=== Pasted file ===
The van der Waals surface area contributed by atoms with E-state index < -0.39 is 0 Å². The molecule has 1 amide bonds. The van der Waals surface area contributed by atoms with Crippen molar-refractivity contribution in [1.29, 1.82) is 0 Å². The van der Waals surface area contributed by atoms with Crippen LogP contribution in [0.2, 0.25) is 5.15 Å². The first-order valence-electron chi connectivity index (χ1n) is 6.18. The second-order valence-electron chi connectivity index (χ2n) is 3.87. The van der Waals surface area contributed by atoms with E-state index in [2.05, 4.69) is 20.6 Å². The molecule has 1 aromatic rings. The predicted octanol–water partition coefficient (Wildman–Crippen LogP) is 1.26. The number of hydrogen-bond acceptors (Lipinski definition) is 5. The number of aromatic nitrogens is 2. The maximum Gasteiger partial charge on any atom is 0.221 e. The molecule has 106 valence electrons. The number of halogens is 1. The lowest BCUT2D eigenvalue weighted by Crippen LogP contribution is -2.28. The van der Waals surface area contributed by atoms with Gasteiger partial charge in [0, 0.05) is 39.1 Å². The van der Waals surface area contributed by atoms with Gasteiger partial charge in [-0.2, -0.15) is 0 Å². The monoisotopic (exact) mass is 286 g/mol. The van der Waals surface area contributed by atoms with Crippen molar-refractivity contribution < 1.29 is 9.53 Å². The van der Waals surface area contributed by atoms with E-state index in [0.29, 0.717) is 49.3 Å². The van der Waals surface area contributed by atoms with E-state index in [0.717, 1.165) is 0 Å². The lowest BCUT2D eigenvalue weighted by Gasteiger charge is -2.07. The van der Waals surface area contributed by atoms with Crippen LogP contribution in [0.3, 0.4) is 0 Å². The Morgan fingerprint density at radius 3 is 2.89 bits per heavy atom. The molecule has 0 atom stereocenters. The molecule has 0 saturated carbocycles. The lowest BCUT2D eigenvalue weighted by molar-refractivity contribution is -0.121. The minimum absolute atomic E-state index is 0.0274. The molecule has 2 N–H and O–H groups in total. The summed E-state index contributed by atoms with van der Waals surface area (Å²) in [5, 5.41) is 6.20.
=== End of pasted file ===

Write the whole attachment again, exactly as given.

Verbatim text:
The van der Waals surface area contributed by atoms with E-state index < -0.39 is 0 Å². The molecule has 1 amide bonds. The van der Waals surface area contributed by atoms with Crippen molar-refractivity contribution in [1.29, 1.82) is 0 Å². The van der Waals surface area contributed by atoms with Crippen LogP contribution in [0.2, 0.25) is 5.15 Å². The first-order valence-electron chi connectivity index (χ1n) is 6.18. The second-order valence-electron chi connectivity index (χ2n) is 3.87. The van der Waals surface area contributed by atoms with E-state index in [2.05, 4.69) is 20.6 Å². The molecule has 1 aromatic rings. The predicted octanol–water partition coefficient (Wildman–Crippen LogP) is 1.26. The number of hydrogen-bond acceptors (Lipinski definition) is 5. The number of aromatic nitrogens is 2. The maximum Gasteiger partial charge on any atom is 0.221 e. The molecule has 106 valence electrons. The number of halogens is 1. The lowest BCUT2D eigenvalue weighted by Crippen LogP contribution is -2.28. The van der Waals surface area contributed by atoms with Gasteiger partial charge in [0, 0.05) is 39.1 Å². The van der Waals surface area contributed by atoms with Gasteiger partial charge in [-0.2, -0.15) is 0 Å². The monoisotopic (exact) mass is 286 g/mol. The van der Waals surface area contributed by atoms with Crippen molar-refractivity contribution < 1.29 is 9.53 Å². The van der Waals surface area contributed by atoms with E-state index in [0.29, 0.717) is 49.3 Å². The van der Waals surface area contributed by atoms with E-state index in [0.717, 1.165) is 0 Å². The lowest BCUT2D eigenvalue weighted by Gasteiger charge is -2.07. The van der Waals surface area contributed by atoms with Crippen LogP contribution in [0.3, 0.4) is 0 Å². The Morgan fingerprint density at radius 3 is 2.89 bits per heavy atom. The molecule has 0 atom stereocenters. The molecule has 0 saturated carbocycles. The lowest BCUT2D eigenvalue weighted by molar-refractivity contribution is -0.121. The minimum absolute atomic E-state index is 0.0274. The molecule has 2 N–H and O–H groups in total. The summed E-state index contributed by atoms with van der Waals surface area (Å²) in [5, 5.41) is 6.20.